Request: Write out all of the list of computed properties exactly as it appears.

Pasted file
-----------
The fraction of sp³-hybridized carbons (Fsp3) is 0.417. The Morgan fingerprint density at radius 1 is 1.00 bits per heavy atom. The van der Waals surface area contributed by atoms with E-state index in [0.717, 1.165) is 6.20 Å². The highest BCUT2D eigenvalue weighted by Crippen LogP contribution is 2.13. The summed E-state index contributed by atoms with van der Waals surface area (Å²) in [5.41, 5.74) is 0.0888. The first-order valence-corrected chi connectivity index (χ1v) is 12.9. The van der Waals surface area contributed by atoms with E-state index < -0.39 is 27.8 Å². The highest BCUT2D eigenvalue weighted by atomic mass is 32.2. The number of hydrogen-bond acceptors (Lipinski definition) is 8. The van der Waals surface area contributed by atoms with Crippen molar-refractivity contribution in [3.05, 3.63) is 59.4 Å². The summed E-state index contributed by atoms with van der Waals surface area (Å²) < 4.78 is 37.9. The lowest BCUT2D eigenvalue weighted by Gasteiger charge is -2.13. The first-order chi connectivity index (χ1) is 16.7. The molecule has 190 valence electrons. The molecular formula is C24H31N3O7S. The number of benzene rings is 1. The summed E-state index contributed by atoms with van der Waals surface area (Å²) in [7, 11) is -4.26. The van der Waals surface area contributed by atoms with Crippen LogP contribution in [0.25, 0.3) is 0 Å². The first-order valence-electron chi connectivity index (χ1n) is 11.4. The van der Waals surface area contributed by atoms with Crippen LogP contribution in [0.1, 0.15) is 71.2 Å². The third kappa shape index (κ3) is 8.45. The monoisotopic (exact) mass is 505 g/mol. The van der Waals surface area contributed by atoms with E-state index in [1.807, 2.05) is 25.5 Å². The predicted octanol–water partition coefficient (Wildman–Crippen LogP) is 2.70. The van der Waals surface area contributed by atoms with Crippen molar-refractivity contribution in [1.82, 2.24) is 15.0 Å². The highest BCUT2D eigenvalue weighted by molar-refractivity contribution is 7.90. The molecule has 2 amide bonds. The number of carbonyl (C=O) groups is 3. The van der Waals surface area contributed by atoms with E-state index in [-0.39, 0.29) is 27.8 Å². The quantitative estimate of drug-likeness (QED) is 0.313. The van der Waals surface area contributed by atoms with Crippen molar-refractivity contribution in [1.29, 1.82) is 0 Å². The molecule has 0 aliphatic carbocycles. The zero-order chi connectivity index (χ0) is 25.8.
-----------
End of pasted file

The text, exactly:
The fraction of sp³-hybridized carbons (Fsp3) is 0.417. The Morgan fingerprint density at radius 1 is 1.00 bits per heavy atom. The van der Waals surface area contributed by atoms with E-state index in [0.717, 1.165) is 6.20 Å². The highest BCUT2D eigenvalue weighted by Crippen LogP contribution is 2.13. The summed E-state index contributed by atoms with van der Waals surface area (Å²) in [5.41, 5.74) is 0.0888. The first-order valence-corrected chi connectivity index (χ1v) is 12.9. The van der Waals surface area contributed by atoms with E-state index < -0.39 is 27.8 Å². The highest BCUT2D eigenvalue weighted by atomic mass is 32.2. The number of hydrogen-bond acceptors (Lipinski definition) is 8. The van der Waals surface area contributed by atoms with Crippen molar-refractivity contribution in [3.05, 3.63) is 59.4 Å². The summed E-state index contributed by atoms with van der Waals surface area (Å²) < 4.78 is 37.9. The lowest BCUT2D eigenvalue weighted by Gasteiger charge is -2.13. The first-order chi connectivity index (χ1) is 16.7. The molecule has 190 valence electrons. The molecular formula is C24H31N3O7S. The number of benzene rings is 1. The summed E-state index contributed by atoms with van der Waals surface area (Å²) in [7, 11) is -4.26. The van der Waals surface area contributed by atoms with Crippen LogP contribution in [0.25, 0.3) is 0 Å². The first-order valence-electron chi connectivity index (χ1n) is 11.4. The van der Waals surface area contributed by atoms with Crippen LogP contribution in [0.1, 0.15) is 71.2 Å². The third kappa shape index (κ3) is 8.45. The monoisotopic (exact) mass is 505 g/mol. The van der Waals surface area contributed by atoms with E-state index in [1.807, 2.05) is 25.5 Å². The predicted octanol–water partition coefficient (Wildman–Crippen LogP) is 2.70. The van der Waals surface area contributed by atoms with Crippen molar-refractivity contribution in [1.82, 2.24) is 15.0 Å². The highest BCUT2D eigenvalue weighted by molar-refractivity contribution is 7.90. The molecule has 2 amide bonds. The number of carbonyl (C=O) groups is 3. The van der Waals surface area contributed by atoms with E-state index in [-0.39, 0.29) is 27.8 Å². The quantitative estimate of drug-likeness (QED) is 0.313. The van der Waals surface area contributed by atoms with Crippen molar-refractivity contribution in [1.29, 1.82) is 0 Å². The molecule has 0 aliphatic carbocycles. The zero-order chi connectivity index (χ0) is 25.8.